Community-associated methicillin-resistant Staphylococcus aureus (CA-MRSA) threatens public health worldwide, and epidemiologic data suggest that the Panton-Valentine Leukocidin (PVL) expressed by most CA-MRSA strains could contribute to severe human infections, particularly in young and immunocompetent hosts. PVL is proposed to induce cytolysis or apoptosis of phagocytes. However, recent comparisons of isogenic CA-MRSA strains with or without PVL have revealed no differences in human PMN cytolytic activity. Furthermore, many of the mouse studies performed to date have failed to demonstrate a virulence role for PVL, thereby provoking the question: does PVL have a mechanistic role in human infection? In this report, we evaluated the contribution of PVL to severe skin and soft tissue infection. We generated PVL mutants in CA-MRSA strains isolated from patients with necrotizing fasciitis and used these tools to evaluate the pathogenic role of PVL in vivo. In a model of necrotizing soft tissue infection, we found PVL caused significant damage of muscle but not the skin. Muscle injury was linked to induction of pro-inflammatory chemokines KC, MIP-2, and RANTES, and recruitment of neutrophils. Tissue damage was most prominent in young mice and in those strains of mice that more effectively cleared S. aureus, and was not significant in older mice and mouse strains that had a more limited immune response to the pathogen. PVL mediated injury could be blocked by pretreatment with anti-PVL antibodies. Our data provide new insights into CA-MRSA pathogenesis, epidemiology and therapeutics. PVL could contribute to the increased incidence of myositis in CA-MRSA infection, and the toxin could mediate tissue injury by mechanisms other than direct killing of phagocytes.
Community-onset methicillin-resistant Staphylococcus aureus (CO-MRSA) skin and soft tissue infections (SSTI) are associated with SCCmec IV and Panton-Valentine leukocidin (PVL) genes. CO-MRSA epidemiologic studies suggest that genotypic variation exists within one geographic region. We compared MRSA genotypes and demographic and clinical characteristics of patients with CO-MRSA SSTI between two regional medical centers. We also examined factors associated with SCCmec IV and PVL carriage. A total of 279 MRSA SSTI isolates from 2000 to 2002 at San Francisco General Hospital (SFGH) and Stanford University Hospital (SUH) were genotyped by pulsed-field gel electrophoresis and PCR for SCCmec and PVL genes. Medical records were reviewed for clinical characteristics. Ninety-three percent and 69% of MRSA SSTI were caused by CO-MRSA at SFGH and SUH, respectively. Patients with CO-MRSA SSTI at SFGH were more likely to be nonwhite, younger, homeless, and have no previous exposure to health care (P < 0.01). SFGH CO-MRSA strains were more likely to carry SCCmec type IV and PVL genes (90% and 55%, respectively) than SUH strains (29% and 16%, respectively). In multivariate analyses, nonwhite ethnicity was associated with both SCCmec type IV and PVL carriage (odds ratio [OR] of 2.65 and 95% confidence interval [CI] of 1.19 to 5.95 and OR of 1.94 and 95% CI of 1.03 to 3.65, respectively). ST8:USA300:IV became the dominant clone at SFGH, but not at SUH, by 2002. Despite geographic proximity, CO-MRSA SSTI exhibited differing SCCmec types, PVL carriage, and clonal dynamics. CO-MRSA SSTI at SUH were more likely to represent feral isolates of nosocomial origin. Clinicians should assess for nosocomial and community risk factors, realizing that different populations with CO-MRSA SSTI may require separate antimicrobial strategies.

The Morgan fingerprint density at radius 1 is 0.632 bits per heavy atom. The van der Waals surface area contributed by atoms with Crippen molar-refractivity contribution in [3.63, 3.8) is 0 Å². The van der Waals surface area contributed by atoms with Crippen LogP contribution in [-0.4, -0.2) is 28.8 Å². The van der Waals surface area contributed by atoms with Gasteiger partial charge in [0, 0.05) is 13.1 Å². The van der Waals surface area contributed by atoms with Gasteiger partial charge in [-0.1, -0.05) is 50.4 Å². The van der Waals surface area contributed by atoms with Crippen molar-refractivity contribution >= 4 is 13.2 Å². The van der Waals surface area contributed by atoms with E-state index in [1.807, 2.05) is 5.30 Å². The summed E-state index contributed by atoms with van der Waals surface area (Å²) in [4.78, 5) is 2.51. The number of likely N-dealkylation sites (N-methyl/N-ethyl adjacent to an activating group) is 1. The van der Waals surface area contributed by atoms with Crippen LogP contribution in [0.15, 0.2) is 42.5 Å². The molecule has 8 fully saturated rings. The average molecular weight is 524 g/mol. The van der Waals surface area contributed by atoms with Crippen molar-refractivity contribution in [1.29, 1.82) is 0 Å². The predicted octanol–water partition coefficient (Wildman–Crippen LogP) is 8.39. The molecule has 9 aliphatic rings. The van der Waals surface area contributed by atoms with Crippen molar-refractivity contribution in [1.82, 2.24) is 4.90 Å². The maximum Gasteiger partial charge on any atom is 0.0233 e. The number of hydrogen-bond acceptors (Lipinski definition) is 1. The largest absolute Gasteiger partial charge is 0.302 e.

Staphylococcus aureus isolates carrying the genes that encode for Panton-Valentine leucocidin (PVL), a highly potent toxin, have been responsible for recent outbreaks of severe invasive disease in previously healthy children and adults in the United States of America and Europe. To determine the frequency of PVL-positive isolates sent to the Staphylococcus Reference Unit (United Kingdom) for epidemiological purposes, we tested 515 isolates of S. aureus, and 8 (1.6%) were positive for the PVL locus. A further 470 isolates were selected to explore the association of PVL-positive S. aureus with clinical disease. Of these, 23 (4.9%) were PVL positive and most were associated with skin and soft tissue infections (especially abscesses). The PVL genes were also detected in isolates responsible for community-acquired pneumonia, burn infections, bacteremia, and scalded skin syndrome. Genotyping by pulsed-field gel electrophoresis and multilocus sequence typing revealed that the PVL-positive isolates were from diverse genetic backgrounds, although one prevalent clone of 12 geographically dispersed methicillin-resistant S. aureus (MRSA) isolates was identified (ST80). All 12 isolates were stapylococcal cassette chromosome mec type IVc, had an agr3 allele, and shared a common toxin gene profile (sea-see, seg-sej, eta, etb, and tst negative but etd positive). ST80 strains with similar genetic characteristics have been responsible for community-acquired infections in France and Switzerland. The remaining PVL-positive isolates were mostly methicillin-sensitive S. aureus and belonged to 12 different sequence types, including ST22 and ST30, which are closely related to the most prevalent MRSA clones in United Kingdom hospitals, EMRSA-15 and EMRSA-16, respectively.